8. Discussion of Results

The two case studies provide conflicting results for temporal modelling. Perhaps what the two study areas accomplish most efficiently is a demonstration that temporal predictive modelling faces many challenges before it can be realised as an effective method. If one were to base an evaluation of temporal modelling on the Winnipeg study area, the result would be that the temporal predictive models do better than the traditional predictive model, both in terms of being a useful management tool, in terms of the relative frequencies of low, medium and high potential, as well as measured by the gain. However, none of the models are particularly efficient predictors and probably would not be effective management tools. This lack of predictive power of the Winnipeg area models is likely related to the fact that there is little topographic relief across the study area, so slope and aspect are not particularly good predictors. However, the effect of this lack of topographic relief is not equally represented in all the models, with the temporal models being better predictors in spite of the lack of predictive power of slope and aspect. Therefore, the conclusion to be drawn from the Winnipeg study areas is that the temporal models are sensitive to different land-use patterns across time, which is represented as different patterns in the correlations with the proxy variables. When creating traditional predictive models, this variation must be masked and blended across time periods, therefore losing some predictive power.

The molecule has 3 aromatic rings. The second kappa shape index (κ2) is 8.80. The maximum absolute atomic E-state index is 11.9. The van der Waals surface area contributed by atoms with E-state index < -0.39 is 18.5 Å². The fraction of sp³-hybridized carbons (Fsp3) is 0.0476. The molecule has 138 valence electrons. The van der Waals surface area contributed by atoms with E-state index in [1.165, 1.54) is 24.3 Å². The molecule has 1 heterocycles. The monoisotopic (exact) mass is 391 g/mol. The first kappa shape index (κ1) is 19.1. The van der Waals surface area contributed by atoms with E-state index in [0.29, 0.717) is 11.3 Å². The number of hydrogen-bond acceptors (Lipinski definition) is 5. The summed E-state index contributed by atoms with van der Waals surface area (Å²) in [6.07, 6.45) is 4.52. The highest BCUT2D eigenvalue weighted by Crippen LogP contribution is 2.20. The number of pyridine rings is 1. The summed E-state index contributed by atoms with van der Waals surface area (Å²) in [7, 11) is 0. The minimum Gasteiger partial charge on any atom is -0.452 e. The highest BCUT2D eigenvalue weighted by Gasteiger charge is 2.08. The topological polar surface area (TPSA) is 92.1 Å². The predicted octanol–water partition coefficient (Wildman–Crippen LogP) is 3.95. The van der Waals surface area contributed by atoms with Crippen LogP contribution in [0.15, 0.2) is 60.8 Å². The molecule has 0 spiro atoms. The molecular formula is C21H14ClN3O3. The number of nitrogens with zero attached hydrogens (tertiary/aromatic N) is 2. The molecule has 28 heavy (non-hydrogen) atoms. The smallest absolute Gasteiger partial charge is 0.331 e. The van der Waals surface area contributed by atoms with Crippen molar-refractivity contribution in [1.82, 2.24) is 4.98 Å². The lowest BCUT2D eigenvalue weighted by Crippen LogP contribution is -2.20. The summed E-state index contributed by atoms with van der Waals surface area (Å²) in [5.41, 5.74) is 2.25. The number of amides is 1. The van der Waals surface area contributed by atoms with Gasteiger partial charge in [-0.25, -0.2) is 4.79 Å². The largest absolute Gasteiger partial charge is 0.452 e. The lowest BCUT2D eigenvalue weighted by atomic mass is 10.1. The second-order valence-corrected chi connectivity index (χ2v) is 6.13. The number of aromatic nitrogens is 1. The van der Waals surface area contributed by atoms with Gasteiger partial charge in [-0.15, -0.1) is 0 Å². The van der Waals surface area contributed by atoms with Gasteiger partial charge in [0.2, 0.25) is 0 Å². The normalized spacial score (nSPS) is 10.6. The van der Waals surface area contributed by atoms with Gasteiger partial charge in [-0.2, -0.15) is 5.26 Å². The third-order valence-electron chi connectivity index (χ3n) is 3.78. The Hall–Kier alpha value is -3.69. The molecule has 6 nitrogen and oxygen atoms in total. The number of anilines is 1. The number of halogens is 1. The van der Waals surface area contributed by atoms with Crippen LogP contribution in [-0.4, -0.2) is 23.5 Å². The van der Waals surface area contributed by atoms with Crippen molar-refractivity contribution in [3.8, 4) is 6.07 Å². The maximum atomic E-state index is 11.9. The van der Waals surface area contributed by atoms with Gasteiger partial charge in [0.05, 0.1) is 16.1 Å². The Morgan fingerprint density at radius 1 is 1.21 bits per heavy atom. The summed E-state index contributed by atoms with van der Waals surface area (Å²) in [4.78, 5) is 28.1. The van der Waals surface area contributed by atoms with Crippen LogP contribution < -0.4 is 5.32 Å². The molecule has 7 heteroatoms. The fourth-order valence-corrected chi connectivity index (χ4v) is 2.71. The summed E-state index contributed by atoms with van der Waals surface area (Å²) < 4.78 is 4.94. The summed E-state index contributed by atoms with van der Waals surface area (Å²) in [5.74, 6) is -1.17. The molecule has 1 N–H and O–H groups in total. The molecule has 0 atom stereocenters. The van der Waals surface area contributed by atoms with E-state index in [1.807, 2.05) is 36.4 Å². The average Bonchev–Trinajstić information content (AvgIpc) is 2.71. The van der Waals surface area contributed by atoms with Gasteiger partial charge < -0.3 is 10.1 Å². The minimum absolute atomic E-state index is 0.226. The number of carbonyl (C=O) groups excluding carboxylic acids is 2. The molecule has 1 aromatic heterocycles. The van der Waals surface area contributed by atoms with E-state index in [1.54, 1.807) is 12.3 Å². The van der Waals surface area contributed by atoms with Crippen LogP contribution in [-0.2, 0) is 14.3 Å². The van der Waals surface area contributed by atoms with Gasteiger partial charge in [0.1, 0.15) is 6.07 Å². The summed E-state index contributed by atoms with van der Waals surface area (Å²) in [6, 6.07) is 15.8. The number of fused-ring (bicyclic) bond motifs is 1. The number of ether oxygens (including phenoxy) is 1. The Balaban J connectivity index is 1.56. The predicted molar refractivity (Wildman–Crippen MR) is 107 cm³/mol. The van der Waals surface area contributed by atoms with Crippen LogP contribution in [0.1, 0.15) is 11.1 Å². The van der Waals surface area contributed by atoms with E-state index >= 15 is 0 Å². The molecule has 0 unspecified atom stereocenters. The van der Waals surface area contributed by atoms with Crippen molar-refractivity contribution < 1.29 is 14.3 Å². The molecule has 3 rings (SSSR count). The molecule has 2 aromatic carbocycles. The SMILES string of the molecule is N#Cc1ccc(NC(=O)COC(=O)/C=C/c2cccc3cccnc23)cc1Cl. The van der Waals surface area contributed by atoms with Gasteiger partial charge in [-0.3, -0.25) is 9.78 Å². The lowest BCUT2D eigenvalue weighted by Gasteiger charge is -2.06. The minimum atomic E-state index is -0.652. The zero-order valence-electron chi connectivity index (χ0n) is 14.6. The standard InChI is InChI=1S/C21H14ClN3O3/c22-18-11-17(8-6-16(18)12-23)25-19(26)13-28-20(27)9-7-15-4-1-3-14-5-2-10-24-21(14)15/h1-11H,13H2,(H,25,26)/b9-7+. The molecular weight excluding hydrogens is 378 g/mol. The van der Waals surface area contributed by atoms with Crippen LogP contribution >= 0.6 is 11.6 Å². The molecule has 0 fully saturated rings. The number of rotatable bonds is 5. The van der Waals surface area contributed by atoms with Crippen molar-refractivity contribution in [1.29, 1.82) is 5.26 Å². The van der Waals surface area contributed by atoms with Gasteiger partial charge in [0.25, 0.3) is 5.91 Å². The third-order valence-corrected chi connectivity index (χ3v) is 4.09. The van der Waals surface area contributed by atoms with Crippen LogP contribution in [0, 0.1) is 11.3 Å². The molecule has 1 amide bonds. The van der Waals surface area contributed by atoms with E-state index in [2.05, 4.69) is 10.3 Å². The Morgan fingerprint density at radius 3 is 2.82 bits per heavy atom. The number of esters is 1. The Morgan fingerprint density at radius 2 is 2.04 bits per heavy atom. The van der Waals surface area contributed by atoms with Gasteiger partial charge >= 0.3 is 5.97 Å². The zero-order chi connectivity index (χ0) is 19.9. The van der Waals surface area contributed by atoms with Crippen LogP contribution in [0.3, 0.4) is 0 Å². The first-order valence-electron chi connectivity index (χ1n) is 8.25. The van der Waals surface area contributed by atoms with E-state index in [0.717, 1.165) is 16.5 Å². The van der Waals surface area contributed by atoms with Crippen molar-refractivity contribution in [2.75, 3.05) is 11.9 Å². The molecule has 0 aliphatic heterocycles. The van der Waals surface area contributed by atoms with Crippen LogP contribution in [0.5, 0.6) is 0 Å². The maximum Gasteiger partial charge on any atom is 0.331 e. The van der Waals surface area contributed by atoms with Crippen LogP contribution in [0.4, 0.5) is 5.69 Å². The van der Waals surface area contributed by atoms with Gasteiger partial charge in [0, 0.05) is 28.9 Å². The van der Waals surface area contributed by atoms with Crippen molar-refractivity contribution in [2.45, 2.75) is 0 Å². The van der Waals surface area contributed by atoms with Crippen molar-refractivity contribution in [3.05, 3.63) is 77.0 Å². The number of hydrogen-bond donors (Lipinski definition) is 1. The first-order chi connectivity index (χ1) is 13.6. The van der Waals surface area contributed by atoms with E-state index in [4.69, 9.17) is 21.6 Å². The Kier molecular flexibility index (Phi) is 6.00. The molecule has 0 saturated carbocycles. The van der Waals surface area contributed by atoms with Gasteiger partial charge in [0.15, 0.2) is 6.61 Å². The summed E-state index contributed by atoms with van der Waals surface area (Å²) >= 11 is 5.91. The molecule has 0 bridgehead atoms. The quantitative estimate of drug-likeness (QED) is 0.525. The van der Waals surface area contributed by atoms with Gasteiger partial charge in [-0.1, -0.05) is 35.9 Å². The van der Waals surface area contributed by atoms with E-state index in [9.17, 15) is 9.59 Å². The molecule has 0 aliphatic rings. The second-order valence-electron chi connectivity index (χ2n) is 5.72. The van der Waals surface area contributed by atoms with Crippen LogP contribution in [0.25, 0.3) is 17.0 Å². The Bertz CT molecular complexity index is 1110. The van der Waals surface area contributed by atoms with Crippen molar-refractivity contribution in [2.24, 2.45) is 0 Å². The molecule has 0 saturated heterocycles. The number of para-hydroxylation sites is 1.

By contrast, the evaluation of the MbMF study area models shows that the all-period model is an effective prediction tool, whereas the temporal models are completely ineffective. There are two likely reasons for this problem. In the case of the time periods, especially the Archaic and PaleoIndian periods, the number of sites is relatively small, and likely the ability to distinguish temporal patterns is diminished by the small number of sites. Additionally, there is likely a temporal variable, which is strongly correlated with the temporal site locations, but not considered here. In this case, the deglaciation history of the region becomes a crucial factor in site location. Since much of the area was affected by Glacial Lake Agassiz, it probably is a crucial factor in site location selection, and would have a higher correlation to site location than any of the proxy variables.

What these conflicting results mean as to the utility of temporal predictive modelling is not completely clear. However, the limited success of the Winnipeg study area indicates that there may be a role for temporal predictive modelling as a method in archaeological predictive modelling. However, this role is clearly limited to particular circumstances and applications.


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Last updated: Wed Aug 9 2006